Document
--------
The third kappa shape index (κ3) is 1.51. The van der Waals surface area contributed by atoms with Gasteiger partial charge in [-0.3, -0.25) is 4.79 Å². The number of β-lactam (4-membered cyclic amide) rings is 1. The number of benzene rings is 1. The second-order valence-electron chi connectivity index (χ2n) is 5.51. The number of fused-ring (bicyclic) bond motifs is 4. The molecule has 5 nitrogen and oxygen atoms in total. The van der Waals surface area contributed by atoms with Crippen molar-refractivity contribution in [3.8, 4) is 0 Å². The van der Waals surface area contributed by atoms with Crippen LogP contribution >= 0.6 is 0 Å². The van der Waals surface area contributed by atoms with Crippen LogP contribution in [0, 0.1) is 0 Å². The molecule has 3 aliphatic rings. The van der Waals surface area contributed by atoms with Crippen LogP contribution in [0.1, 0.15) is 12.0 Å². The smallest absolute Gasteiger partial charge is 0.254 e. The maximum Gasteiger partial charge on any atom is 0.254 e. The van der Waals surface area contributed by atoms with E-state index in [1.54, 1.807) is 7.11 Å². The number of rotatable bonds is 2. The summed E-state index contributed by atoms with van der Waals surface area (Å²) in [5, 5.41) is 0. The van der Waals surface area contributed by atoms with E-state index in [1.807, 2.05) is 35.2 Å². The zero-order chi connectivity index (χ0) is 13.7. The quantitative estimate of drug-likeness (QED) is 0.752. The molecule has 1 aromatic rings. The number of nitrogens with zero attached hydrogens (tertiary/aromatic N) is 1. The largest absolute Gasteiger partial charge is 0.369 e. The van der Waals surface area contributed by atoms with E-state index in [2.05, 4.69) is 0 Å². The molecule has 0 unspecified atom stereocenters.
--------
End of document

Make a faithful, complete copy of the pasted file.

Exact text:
The third kappa shape index (κ3) is 1.51. The van der Waals surface area contributed by atoms with Gasteiger partial charge in [-0.3, -0.25) is 4.79 Å². The number of β-lactam (4-membered cyclic amide) rings is 1. The number of benzene rings is 1. The second-order valence-electron chi connectivity index (χ2n) is 5.51. The number of fused-ring (bicyclic) bond motifs is 4. The molecule has 5 nitrogen and oxygen atoms in total. The van der Waals surface area contributed by atoms with Crippen molar-refractivity contribution in [3.8, 4) is 0 Å². The van der Waals surface area contributed by atoms with Crippen LogP contribution >= 0.6 is 0 Å². The van der Waals surface area contributed by atoms with Crippen LogP contribution in [0, 0.1) is 0 Å². The molecule has 3 aliphatic rings. The van der Waals surface area contributed by atoms with Crippen LogP contribution in [0.1, 0.15) is 12.0 Å². The smallest absolute Gasteiger partial charge is 0.254 e. The maximum Gasteiger partial charge on any atom is 0.254 e. The van der Waals surface area contributed by atoms with E-state index in [1.54, 1.807) is 7.11 Å². The number of rotatable bonds is 2. The summed E-state index contributed by atoms with van der Waals surface area (Å²) in [5, 5.41) is 0. The van der Waals surface area contributed by atoms with E-state index in [1.807, 2.05) is 35.2 Å². The zero-order chi connectivity index (χ0) is 13.7. The quantitative estimate of drug-likeness (QED) is 0.752. The molecule has 1 aromatic rings. The number of nitrogens with zero attached hydrogens (tertiary/aromatic N) is 1. The largest absolute Gasteiger partial charge is 0.369 e. The van der Waals surface area contributed by atoms with E-state index in [2.05, 4.69) is 0 Å². The molecule has 0 unspecified atom stereocenters.